An Allied hold on the country was vital because it was the world’s largest exporter of rice—and a geographic wedge between India and China.

Wingate spent the summer of 1942 training his Chindits, formally called the 77th Indian Brigade. The emphasis was on relentless forced marches, radio coordination, and the receipt of air-dropped supplies.

In February 1943, separate columns, supported by pack mules and even elephants, started slipping into enemy territory. During their first foray, the Chindits molested the Japanese all the way to the far side of the Irrawaddy, cut the Mandalay-Myitkyina railway line in several places, planted mines, and ambushed enemy units. When the Japanese pursued, Wingate’s columns disappeared into a new part of the jungle.

Guerrillas Emerge From Jungle Haggard Heroes

But the raiders’ luck and strength waned, and hunger, thirst, and disease forced Wingate to order a retreat back to India. Three months after starting out, and 800 men fewer, they returned to India. Emaciated, bearded, wearing his battered pith helmet, and lugging a rifle and map case, Wingate emerged from the jungle to find himself and his men heroes.

Churchill called Wingate “a man of genius and audacity and no mere question of seniority must obstruct the advance of real personalities to their proper stations in war.” The first Chindit campaign did much to break the spell of Japanese invincibility in the jungle.

Churchill wanted to make Wingate commander of the whole British offensive in Burma, but was dissuaded.

In August 1943, the prime minister took Wingate to the top-level Allied conference in Quebec, where the guerrilla leader presented a plan for an extended long-range penetration effort in Burma. He would vault his men over the enemy by transport plane and glider, and insert eight brigades to clear jungle air strips and set up a line of strongholds in the river valleys.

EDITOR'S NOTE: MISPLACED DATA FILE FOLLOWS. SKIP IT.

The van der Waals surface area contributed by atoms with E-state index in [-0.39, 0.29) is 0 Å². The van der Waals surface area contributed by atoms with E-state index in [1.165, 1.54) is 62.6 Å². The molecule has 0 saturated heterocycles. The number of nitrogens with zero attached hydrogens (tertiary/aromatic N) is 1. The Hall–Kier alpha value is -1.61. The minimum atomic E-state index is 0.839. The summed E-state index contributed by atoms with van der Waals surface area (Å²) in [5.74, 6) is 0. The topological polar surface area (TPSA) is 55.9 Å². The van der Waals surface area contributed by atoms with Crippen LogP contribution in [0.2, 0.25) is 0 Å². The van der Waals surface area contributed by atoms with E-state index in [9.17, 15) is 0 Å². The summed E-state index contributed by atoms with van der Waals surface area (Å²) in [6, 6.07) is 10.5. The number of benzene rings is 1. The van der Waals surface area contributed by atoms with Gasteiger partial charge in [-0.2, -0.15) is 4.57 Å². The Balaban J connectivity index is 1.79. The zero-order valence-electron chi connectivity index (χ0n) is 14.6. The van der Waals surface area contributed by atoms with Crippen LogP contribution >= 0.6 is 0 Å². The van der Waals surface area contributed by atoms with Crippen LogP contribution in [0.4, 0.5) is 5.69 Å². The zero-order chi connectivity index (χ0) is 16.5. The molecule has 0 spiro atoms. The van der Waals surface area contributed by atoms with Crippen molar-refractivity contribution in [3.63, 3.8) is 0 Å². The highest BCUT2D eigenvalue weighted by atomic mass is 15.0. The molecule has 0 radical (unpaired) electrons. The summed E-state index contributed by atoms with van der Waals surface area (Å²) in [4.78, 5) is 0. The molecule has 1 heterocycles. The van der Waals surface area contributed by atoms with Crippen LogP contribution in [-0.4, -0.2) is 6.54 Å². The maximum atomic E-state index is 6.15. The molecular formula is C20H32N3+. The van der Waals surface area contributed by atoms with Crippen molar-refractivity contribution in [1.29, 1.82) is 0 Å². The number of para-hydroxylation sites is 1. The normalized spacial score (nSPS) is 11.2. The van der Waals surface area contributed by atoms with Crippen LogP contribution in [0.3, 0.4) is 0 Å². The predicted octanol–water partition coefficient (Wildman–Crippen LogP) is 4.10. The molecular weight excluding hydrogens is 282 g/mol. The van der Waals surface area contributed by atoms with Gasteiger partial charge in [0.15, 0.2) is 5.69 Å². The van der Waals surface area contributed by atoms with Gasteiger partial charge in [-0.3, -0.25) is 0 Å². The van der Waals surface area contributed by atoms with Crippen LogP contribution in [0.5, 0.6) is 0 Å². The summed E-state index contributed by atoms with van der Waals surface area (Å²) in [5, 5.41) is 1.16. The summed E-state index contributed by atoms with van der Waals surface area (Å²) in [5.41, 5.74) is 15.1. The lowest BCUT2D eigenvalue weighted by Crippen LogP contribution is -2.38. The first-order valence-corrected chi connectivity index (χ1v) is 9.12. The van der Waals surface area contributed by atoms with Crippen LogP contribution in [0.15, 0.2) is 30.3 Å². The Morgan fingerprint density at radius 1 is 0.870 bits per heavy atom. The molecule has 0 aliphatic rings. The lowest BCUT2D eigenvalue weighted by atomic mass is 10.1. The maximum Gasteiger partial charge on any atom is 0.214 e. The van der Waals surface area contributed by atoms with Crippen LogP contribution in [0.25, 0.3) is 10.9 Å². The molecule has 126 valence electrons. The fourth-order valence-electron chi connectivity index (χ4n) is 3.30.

Wiring explosive charges, Chindits prepare a railroad bridge for demolition.
Wiring explosive charges, Chindits prepare a railroad bridge for demolition.

A Joint American And British Offensive

The strategy was a compromise between Churchill’s proposal for a thrust toward Singapore and an American plan for retaking Burma to secure land links with China. The briefing met with success. The Americans agreed to provide the air support, led by Colonel Philip Cochran, and to contribute a ground brigade, the 5307th Composite Unit led by Brig. Gen. Frank D. Merrill. “Merrill’s Marauders” would be trained by Wingate and his Chindits.

The second Chindit expedition jumped off in February 1944, as part of a three-pronged Allied offensive. In the north, Stilwell’s Chinese X Force thrust into Burma from India, covering engineers building a road and pipeline. In the south, Lt. Gen. William Slim’s British XV Corps pushed into Burma’s coastal area of Arakan, and the British IV Corps advanced across the Chindwin River. Wingate’s Special Force supported Stilwell and Slim by establishing air-supported bastions astride the key Japanese supply lines.

Enduring great hardships like their comrades in Merrill’s legendary force, the Chindits fought the enemy in a score of battles and far exceeded the agreed limit for time spent in the jungle. The hard fighting by all units—particularly in the epic British victories at Imphal and Kohima—paved the way for new Allied offensives and the annihilation of the Japanese field army in Burma.

“A Man Of Genius Who Might Have Become a Man Of Destiny

Wingate had become a living legend in the British Army, destined for greater roles, until fate stepped in cruelly on March 24, 1944. At the age of 41, and with the rank of major general, he was killed when the American B-25 Mitchell medium bomber in which he was riding crashed into the jungle behind enemy lines.

Churchill was shattered, as he had been when Lawrence was killed in 1935. He mourned the loss of “a man of genius who might have become a man of destiny.”

Although he was flawed at the “operational art” level (between strategy and tactics), and although he misjudged Japanese vulnerabilities to his 1944 plan, Orde Wingate was a brilliant planner, a clear thinker who could sway premiers and presidents, and a gallant soldier who could inspire men to risk their lives. No other special forces leader achieved the rank of general officer and led 20,000 men in the field behind enemy lines.

In Burma, Wingate expanded Allied capabilities. His ability to create and lead special forces in the field to achieve strategic ends has not been matched.